Last year alone, more than 41 million hatchlings scurried down beaches along the Gulf, Caribbean and Pacific beaches to try their luck at avoiding ocean predators.
I did a double take when I read the figure at first _ and don’t claim to vouch for it. I do know that marine biologists have told me the survival rate for turtle hatchlings is quite low. All the hatchlings released last year were either olive ridley or kemp’s ridley tortoises, two of the six species that nest on Mexican beaches.
Mexican conservation workers staff 28 turtle camps and a National Turtle Center in Mazunte, Oaxaca. Here’s the link in Spanish.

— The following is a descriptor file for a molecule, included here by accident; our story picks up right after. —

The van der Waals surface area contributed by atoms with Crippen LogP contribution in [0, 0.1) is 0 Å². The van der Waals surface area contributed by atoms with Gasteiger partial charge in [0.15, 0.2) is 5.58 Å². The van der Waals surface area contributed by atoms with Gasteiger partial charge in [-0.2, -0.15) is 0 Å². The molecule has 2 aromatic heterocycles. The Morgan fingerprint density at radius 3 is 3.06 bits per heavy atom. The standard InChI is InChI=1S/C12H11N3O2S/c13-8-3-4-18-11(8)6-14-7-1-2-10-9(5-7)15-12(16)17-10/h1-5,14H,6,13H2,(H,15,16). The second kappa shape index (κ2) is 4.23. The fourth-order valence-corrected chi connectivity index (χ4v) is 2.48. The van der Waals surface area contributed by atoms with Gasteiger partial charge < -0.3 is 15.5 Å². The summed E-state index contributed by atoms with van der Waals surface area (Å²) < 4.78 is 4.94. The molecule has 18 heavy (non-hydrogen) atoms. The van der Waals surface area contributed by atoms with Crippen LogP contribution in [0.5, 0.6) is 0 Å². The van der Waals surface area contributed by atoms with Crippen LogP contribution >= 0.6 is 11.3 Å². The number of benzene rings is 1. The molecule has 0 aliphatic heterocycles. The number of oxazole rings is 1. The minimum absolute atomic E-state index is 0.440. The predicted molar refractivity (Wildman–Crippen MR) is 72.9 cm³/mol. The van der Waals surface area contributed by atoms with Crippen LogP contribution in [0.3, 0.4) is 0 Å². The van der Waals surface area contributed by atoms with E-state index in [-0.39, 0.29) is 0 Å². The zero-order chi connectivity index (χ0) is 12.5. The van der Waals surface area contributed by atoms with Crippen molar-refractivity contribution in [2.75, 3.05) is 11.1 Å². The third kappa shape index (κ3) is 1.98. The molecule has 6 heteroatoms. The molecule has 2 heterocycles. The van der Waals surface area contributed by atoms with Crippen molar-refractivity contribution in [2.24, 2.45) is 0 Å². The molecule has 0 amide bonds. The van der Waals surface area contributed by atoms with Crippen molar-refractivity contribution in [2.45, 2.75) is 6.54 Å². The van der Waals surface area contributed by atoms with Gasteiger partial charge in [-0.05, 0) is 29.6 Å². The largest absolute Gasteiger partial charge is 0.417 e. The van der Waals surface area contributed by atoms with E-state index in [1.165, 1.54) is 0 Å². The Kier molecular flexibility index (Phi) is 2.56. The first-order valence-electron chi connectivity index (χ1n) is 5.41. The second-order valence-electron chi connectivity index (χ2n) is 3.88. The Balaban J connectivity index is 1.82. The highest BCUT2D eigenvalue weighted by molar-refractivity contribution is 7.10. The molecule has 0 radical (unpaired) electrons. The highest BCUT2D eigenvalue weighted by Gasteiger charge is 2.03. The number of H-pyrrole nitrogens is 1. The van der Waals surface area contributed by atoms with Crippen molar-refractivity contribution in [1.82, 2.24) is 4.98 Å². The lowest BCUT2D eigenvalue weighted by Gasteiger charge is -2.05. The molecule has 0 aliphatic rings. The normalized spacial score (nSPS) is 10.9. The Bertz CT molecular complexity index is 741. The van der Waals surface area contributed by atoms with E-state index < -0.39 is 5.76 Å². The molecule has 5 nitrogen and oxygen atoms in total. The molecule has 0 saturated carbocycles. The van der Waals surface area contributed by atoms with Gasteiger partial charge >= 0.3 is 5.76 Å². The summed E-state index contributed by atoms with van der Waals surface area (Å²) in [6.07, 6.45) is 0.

Mexico used to be considered a major culprit in culls of sea turtles. In the late 1970s, all turtles in the north of the Gulf of Mexico were on endangered lists, and by 1987 U.S. officials mandated the use of “turtle exclusion devices,” or TEDs, that kept turtles from being snared in shrimp nets.
By 1989, all foreign shrimpers planning to sell shrimp in U.S. markets were also mandated to use the TEDs. Mexican shrimpers were slow to adopt the devices, and as recently as 2010 U.S. inspectors found some shrimpers still were sidestepping their use, leading to a new ban on U.S. imports of wild shrimp from Mexico.